Dump the filling mixture into the middle of the six filo sheets and spray or brush the filling and the filo with olive oil. Then, wrap the sides of the filo over the filling. If there is a very large gap in the center revealing a lot of the filling, crinkle up one or two more sheets of filo and stick them on the top. Spray or brush the whole packet with olive oil.

Bake for 25-30 minutes or until the top is golden brown.

Yield: 4-6 servings


Carrot flatbread pizza


How is it Passover and Easter again? I've been thinking a lot about the passage of time lately. Having a sick parent has made me feel more like an adult than any other milestone has, while simultaneously making me feel like a helpless kid. How am I old enough to sleep next to a hospital bed and interact with doctors who seem to think I know what I'm doing? And also, isn't someone else supposed to take care of this stuff? Like, the mom who's in the hospital bed?

Last week was also M's 3rd birthday and while I felt the obligatory, "How is this kid 3 already?" I also felt a little bit like, "How is he only 3?" In the best way possible, it feels like he's always been here.

So yeah, time. It flies and crawls.

M also starts school on Monday. Real school where I drop him off every day and he makes friends and has relationships with teachers and learns things that I don't know. We flirted with this type of setting before we moved last summer, but then we relocated and decided to get on a waiting list for a school we liked instead of jumping right in as soon as we got to Connecticut.


So! This means I'll be actually posting lunchbox meals over on instagram instead of talking about them theoretically. This carrot pizza is a good place to start! First, it's "pizza" which is appealing to lots of kids. Carrots are also a good gateway vegetable because they're sweet, especially when roasted.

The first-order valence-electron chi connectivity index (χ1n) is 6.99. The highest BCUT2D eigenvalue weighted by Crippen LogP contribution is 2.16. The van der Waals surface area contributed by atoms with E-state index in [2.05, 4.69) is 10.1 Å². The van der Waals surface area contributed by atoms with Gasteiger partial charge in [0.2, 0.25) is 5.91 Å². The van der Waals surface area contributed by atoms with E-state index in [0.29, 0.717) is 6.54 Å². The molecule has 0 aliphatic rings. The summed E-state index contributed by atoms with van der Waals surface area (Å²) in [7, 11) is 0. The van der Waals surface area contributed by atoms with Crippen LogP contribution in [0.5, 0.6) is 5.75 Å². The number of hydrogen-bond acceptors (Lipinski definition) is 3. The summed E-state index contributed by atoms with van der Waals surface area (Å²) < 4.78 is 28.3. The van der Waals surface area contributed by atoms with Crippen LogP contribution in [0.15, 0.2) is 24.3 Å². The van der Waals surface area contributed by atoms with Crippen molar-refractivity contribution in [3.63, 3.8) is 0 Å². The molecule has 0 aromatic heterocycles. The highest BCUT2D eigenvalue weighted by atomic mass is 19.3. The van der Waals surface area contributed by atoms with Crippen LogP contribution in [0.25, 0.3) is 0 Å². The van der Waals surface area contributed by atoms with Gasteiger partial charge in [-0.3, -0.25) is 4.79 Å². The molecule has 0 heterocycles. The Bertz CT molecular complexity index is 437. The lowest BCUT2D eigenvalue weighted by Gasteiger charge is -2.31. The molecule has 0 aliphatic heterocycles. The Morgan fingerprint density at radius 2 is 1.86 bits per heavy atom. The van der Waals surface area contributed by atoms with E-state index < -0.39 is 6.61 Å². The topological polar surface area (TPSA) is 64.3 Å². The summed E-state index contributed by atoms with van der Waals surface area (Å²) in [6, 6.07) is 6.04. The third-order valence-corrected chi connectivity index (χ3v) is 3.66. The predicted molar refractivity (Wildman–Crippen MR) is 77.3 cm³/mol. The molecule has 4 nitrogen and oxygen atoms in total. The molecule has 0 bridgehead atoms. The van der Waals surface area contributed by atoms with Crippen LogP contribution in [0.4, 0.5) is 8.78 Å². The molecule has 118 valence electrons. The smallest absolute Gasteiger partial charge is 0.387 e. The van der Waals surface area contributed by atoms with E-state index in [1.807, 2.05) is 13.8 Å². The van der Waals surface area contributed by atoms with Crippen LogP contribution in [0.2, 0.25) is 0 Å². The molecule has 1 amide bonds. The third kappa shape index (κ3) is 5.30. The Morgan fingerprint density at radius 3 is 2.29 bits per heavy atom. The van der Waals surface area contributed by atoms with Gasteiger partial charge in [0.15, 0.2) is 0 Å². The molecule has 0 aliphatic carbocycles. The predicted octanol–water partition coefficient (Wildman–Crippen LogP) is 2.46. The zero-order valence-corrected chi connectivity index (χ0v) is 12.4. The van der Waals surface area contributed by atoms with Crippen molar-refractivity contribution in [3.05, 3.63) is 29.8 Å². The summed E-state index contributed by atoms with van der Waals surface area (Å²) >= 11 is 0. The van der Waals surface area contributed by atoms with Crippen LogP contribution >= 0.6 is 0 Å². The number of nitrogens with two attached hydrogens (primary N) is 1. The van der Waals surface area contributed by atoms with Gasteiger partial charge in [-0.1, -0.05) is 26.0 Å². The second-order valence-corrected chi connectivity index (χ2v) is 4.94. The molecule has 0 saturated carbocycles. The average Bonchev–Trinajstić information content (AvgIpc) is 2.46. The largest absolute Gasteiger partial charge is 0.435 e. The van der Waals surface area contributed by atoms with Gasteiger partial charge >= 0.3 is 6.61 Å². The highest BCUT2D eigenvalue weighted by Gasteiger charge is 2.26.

A few notes about the pesto: We're lucky that M's classroom isn't nut-free, but if your school is, swap in pumpkin seeds or sunflower seeds for the cashews. Also, the carrot tops lend a fresh, green taste to this pesto. Use 2 packed cups of carrot tops and basil, in whatever ratio you want. My carrot tops usually measure between 1 and 1.5 cups, so I fill up the remaining cup with basil. And be sure to pack it tightly.


Carrot flatbread pizza

Carrot top pesto
1-2 cups leafy carrot tops (see note above)
1/4-1 cup basil
¼ cup raw cashews, toasted
1 large clove garlic
½ cup olive oil
splash of lemon juice
½ tsp salt, to taste

Yield: about 9 oz, or 1.5 cups sauce

For the flatbreads
2 lb carrots
2 Tbsp olive oil
pinch of salt
4 flatbreads
6 Tbsp ricotta
6 Tbsp carrot top pesto
4 Tbsp parmesan
1-1.5 cups shredded mozzarella

Preheat the oven to 400. Peel the carrots and arrange in roasting pan. Add oil and salt and roast for 35-40 minutes, until thickest part of the carrot is fork tender.

To arrange the flatbreads: Mix together the ricotta and pesto. Spread 2 Tbsp of the cheese and pesto mixture on top of the flatbreads. Top with about 1/4 – 1/3 cup of mozzarella. Arrange carrots in whatever pattern you like and top with 1 Tbsp parmesan. Bake for 8-10 minutes, until the cheese has begun to brown and the breads are crispy.